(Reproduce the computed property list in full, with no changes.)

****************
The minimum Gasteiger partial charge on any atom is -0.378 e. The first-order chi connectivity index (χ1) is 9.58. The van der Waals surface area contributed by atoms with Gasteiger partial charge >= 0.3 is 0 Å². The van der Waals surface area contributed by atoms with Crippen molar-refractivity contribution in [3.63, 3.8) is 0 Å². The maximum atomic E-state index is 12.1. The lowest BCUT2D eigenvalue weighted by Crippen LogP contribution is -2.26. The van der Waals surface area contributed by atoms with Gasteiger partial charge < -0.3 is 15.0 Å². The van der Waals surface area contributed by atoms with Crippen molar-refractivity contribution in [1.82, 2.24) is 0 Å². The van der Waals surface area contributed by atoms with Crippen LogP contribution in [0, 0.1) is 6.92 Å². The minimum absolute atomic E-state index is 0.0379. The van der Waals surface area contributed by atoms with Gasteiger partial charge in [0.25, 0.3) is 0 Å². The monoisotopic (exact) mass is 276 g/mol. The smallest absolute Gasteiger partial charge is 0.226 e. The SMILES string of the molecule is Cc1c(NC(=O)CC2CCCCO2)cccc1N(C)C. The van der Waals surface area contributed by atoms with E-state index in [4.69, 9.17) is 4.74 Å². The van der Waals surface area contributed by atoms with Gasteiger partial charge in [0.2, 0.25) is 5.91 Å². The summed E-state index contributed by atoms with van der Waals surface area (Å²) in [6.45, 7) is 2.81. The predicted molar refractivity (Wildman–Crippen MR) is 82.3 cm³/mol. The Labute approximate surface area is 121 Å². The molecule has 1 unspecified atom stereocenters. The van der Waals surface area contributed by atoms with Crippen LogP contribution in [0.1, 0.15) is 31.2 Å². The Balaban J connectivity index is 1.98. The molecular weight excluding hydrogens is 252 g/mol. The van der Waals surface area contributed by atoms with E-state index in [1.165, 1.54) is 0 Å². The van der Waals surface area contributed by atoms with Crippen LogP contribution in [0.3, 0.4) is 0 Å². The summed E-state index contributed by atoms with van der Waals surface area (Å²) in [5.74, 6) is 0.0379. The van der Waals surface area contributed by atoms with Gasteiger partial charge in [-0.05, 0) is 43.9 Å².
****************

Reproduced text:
The minimum Gasteiger partial charge on any atom is -0.378 e. The first-order chi connectivity index (χ1) is 9.58. The van der Waals surface area contributed by atoms with Gasteiger partial charge >= 0.3 is 0 Å². The van der Waals surface area contributed by atoms with Crippen molar-refractivity contribution in [3.63, 3.8) is 0 Å². The maximum atomic E-state index is 12.1. The lowest BCUT2D eigenvalue weighted by Crippen LogP contribution is -2.26. The van der Waals surface area contributed by atoms with Gasteiger partial charge < -0.3 is 15.0 Å². The van der Waals surface area contributed by atoms with Crippen molar-refractivity contribution in [1.82, 2.24) is 0 Å². The van der Waals surface area contributed by atoms with Crippen LogP contribution in [0, 0.1) is 6.92 Å². The minimum absolute atomic E-state index is 0.0379. The van der Waals surface area contributed by atoms with Gasteiger partial charge in [0.25, 0.3) is 0 Å². The monoisotopic (exact) mass is 276 g/mol. The smallest absolute Gasteiger partial charge is 0.226 e. The SMILES string of the molecule is Cc1c(NC(=O)CC2CCCCO2)cccc1N(C)C. The van der Waals surface area contributed by atoms with E-state index in [4.69, 9.17) is 4.74 Å². The van der Waals surface area contributed by atoms with Gasteiger partial charge in [0.2, 0.25) is 5.91 Å². The summed E-state index contributed by atoms with van der Waals surface area (Å²) in [6.45, 7) is 2.81. The predicted molar refractivity (Wildman–Crippen MR) is 82.3 cm³/mol. The Labute approximate surface area is 121 Å². The molecule has 1 unspecified atom stereocenters. The van der Waals surface area contributed by atoms with Crippen LogP contribution in [0.1, 0.15) is 31.2 Å². The Balaban J connectivity index is 1.98. The molecular weight excluding hydrogens is 252 g/mol. The van der Waals surface area contributed by atoms with E-state index in [1.165, 1.54) is 0 Å². The van der Waals surface area contributed by atoms with Crippen LogP contribution in [0.3, 0.4) is 0 Å². The summed E-state index contributed by atoms with van der Waals surface area (Å²) in [5.74, 6) is 0.0379. The van der Waals surface area contributed by atoms with Gasteiger partial charge in [-0.05, 0) is 43.9 Å².